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A major part of the frustration with sales training today is that some of the salespeople who need it most are not implementing the training in the field. They seem to understand the training, but still make self-defeating mistakes that have become habits. They can answer all training questions correctly in class, excel in role plays and exercises, but do not improve in front of clients.
The assumption is that the sales training failed; however, when we test sales professionals, they have learned the principles.
The problem is that we want “results” and not just well “trained” salespeople.
Why preseason “training camp” works.
Right now, the NFL is busy preparing for the regular season. They do this every year to introduce new plays and techniques, to train new players and to strengthen the skills of veterans.
The players do a lot of training in the classroom at each camp. They occupy their time studying playbooks, watching film, analyzing strategies…then they go out on the court and hit each other for a few hours. So where does the learning happen? The most important part of the learning happens while the trainer monitors the exercises and corrects the techniques.
When Bruiser makes a footwork mistake, the coach can stop play, correct Bruiser and then repeat the exact situation again until Bruiser corrects it.
Classroom theory ends when the pads resume and work begins in the trenches at camp. By the time the regular season rolls around, the team is ready. But the training continues, before, during and after every game. Better never end.
What lessons can we learn from the NFL’s training methods?
Training begins in the classroom.
Players must understand the game plan before they are expected to execute it. Motivational training has no place in the classroom until the player has mastered the skill. The most motivated, dedicated, hard-working and “pumped up” player will be destroyed physically and mentally if he doesn’t have the skills to perform! (Traffic starts where people are told to “hold on” and then given nothing to “hang on to”.)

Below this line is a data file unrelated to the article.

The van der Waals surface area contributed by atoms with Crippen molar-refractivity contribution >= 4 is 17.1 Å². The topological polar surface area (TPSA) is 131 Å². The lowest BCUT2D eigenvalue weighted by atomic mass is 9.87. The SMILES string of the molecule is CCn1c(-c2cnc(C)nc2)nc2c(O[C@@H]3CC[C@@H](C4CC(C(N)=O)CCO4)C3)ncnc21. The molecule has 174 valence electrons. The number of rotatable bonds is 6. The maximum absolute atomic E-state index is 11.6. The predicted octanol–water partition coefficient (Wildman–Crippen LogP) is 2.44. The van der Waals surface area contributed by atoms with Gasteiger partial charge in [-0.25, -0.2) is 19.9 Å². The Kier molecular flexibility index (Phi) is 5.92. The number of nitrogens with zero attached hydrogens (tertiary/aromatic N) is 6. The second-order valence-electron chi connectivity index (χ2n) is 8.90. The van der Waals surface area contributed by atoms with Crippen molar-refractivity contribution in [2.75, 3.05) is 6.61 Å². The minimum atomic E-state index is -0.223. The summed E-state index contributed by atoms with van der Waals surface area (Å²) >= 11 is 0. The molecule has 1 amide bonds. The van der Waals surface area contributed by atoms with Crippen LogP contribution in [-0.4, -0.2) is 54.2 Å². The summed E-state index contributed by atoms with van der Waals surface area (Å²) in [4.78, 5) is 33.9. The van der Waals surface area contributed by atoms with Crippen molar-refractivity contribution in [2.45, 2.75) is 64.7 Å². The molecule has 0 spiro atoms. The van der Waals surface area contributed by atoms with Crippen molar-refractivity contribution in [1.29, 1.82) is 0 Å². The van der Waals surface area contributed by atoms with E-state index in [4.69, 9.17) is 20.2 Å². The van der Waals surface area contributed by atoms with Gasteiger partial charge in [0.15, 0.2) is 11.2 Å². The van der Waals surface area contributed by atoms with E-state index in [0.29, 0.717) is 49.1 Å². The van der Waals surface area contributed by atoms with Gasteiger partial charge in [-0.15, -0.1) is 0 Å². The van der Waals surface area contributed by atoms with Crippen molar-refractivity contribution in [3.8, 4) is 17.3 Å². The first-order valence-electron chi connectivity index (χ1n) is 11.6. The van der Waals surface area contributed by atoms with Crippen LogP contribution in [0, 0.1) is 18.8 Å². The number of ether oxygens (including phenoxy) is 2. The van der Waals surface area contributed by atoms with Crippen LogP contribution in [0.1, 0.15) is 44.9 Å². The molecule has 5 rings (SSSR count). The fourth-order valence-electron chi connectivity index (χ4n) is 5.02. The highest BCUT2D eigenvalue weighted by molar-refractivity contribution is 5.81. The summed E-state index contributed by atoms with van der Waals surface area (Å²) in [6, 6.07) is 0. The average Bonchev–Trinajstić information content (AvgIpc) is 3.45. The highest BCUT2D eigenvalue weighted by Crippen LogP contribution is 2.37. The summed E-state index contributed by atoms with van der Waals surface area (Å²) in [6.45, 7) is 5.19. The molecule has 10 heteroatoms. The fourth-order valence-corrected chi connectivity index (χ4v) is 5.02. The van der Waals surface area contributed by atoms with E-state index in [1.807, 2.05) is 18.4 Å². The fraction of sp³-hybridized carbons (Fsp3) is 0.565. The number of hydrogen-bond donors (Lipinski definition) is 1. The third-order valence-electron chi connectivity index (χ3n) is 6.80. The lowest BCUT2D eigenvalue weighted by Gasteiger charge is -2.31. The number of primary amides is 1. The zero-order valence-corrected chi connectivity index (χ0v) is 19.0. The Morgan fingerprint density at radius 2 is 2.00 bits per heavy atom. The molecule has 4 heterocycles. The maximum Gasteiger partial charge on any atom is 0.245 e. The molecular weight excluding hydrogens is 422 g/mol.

Classroom training should be principled, skill-focused, specific and realistic. All successful training is based on a set of principles that support a corporate strategy or philosophy. The seller needs to understand the right direction. Do we take a long-term consultative approach or do we sell on price in hopes of capturing volume. (ie. Retailers sell boxes; sales professionals sell solutions that help the customer make more profit.)
The salesperson then needs to understand basic sales skills. How will the seller establish a favorable sales relationship? How will they ask open-ended questions that uncover customer needs? How will they ask questions that lead the customer to recognize the value of the solution, before the salesperson requests an order? How will the sales professional handle premature pricing questions? How will he or she seek commitment?
In your industry, training must be very specific. A food sales professional needs to understand how the product applies to the customer’s menu, how it will work in the customer’s kitchen. Specific training should address how product knowledge is used in sales situations, ensuring that the salesperson is responding to customer needs rather than ticking boxes.
Realistic training is focused on situations and sales events that will happen every day in the field, not vague generalities. A salesperson should work and learn from case studies and role plays based on real sales challenges. These training techniques help the salesperson recognize and understand how selling principles apply to actual field experiences.